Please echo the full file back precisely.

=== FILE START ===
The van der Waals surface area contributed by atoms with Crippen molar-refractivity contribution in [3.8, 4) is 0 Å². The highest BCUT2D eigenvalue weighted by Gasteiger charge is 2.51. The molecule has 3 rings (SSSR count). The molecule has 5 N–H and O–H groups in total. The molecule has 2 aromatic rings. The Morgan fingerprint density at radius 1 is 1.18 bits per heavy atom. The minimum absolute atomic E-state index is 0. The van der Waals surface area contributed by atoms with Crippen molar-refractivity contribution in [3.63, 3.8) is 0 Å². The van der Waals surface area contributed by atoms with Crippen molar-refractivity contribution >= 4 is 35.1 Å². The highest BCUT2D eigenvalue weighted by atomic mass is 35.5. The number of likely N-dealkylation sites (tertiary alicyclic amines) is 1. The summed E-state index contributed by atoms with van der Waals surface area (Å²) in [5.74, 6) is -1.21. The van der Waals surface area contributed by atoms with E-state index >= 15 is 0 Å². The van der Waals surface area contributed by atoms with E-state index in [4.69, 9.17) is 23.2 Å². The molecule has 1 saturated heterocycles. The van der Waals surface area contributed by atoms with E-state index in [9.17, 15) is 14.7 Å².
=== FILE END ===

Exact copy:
The van der Waals surface area contributed by atoms with Crippen molar-refractivity contribution in [3.8, 4) is 0 Å². The highest BCUT2D eigenvalue weighted by Gasteiger charge is 2.51. The molecule has 3 rings (SSSR count). The molecule has 5 N–H and O–H groups in total. The molecule has 2 aromatic rings. The Morgan fingerprint density at radius 1 is 1.18 bits per heavy atom. The minimum absolute atomic E-state index is 0. The van der Waals surface area contributed by atoms with Crippen molar-refractivity contribution in [3.63, 3.8) is 0 Å². The van der Waals surface area contributed by atoms with Crippen molar-refractivity contribution >= 4 is 35.1 Å². The highest BCUT2D eigenvalue weighted by atomic mass is 35.5. The number of likely N-dealkylation sites (tertiary alicyclic amines) is 1. The summed E-state index contributed by atoms with van der Waals surface area (Å²) in [5.74, 6) is -1.21. The van der Waals surface area contributed by atoms with E-state index >= 15 is 0 Å². The van der Waals surface area contributed by atoms with E-state index in [4.69, 9.17) is 23.2 Å². The molecule has 1 saturated heterocycles. The van der Waals surface area contributed by atoms with E-state index in [9.17, 15) is 14.7 Å².